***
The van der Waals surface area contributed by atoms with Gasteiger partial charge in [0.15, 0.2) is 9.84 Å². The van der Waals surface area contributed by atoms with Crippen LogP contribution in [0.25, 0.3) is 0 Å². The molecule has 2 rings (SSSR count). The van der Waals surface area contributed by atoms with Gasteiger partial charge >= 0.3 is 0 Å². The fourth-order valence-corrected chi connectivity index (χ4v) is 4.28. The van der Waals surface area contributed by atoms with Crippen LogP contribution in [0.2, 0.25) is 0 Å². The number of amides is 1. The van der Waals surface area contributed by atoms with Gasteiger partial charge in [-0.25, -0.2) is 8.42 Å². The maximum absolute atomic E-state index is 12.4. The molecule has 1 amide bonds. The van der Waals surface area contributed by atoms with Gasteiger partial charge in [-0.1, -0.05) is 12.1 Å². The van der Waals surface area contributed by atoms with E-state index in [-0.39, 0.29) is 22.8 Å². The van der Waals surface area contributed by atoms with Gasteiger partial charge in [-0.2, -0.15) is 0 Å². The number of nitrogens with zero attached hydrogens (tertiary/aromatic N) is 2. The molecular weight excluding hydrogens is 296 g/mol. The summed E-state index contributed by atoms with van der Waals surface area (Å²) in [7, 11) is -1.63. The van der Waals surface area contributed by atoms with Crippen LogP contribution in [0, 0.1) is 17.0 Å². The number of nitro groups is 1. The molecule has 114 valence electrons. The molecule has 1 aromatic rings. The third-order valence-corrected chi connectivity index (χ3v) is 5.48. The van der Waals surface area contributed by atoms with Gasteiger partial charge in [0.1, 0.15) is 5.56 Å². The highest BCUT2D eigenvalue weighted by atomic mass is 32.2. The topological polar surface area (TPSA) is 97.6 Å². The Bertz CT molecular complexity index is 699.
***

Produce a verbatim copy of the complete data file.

The van der Waals surface area contributed by atoms with Gasteiger partial charge in [0.15, 0.2) is 9.84 Å². The van der Waals surface area contributed by atoms with Crippen LogP contribution in [0.25, 0.3) is 0 Å². The molecule has 2 rings (SSSR count). The van der Waals surface area contributed by atoms with Gasteiger partial charge >= 0.3 is 0 Å². The fourth-order valence-corrected chi connectivity index (χ4v) is 4.28. The van der Waals surface area contributed by atoms with Crippen LogP contribution in [0.2, 0.25) is 0 Å². The number of amides is 1. The van der Waals surface area contributed by atoms with Gasteiger partial charge in [-0.25, -0.2) is 8.42 Å². The maximum absolute atomic E-state index is 12.4. The molecule has 1 amide bonds. The van der Waals surface area contributed by atoms with Gasteiger partial charge in [-0.1, -0.05) is 12.1 Å². The van der Waals surface area contributed by atoms with E-state index in [-0.39, 0.29) is 22.8 Å². The van der Waals surface area contributed by atoms with Gasteiger partial charge in [-0.2, -0.15) is 0 Å². The number of nitrogens with zero attached hydrogens (tertiary/aromatic N) is 2. The molecular weight excluding hydrogens is 296 g/mol. The summed E-state index contributed by atoms with van der Waals surface area (Å²) in [7, 11) is -1.63. The van der Waals surface area contributed by atoms with Crippen LogP contribution in [0, 0.1) is 17.0 Å². The number of nitro groups is 1. The molecule has 114 valence electrons. The molecule has 1 aromatic rings. The third-order valence-corrected chi connectivity index (χ3v) is 5.48. The van der Waals surface area contributed by atoms with Gasteiger partial charge in [0.1, 0.15) is 5.56 Å². The highest BCUT2D eigenvalue weighted by atomic mass is 32.2. The topological polar surface area (TPSA) is 97.6 Å². The Bertz CT molecular complexity index is 699.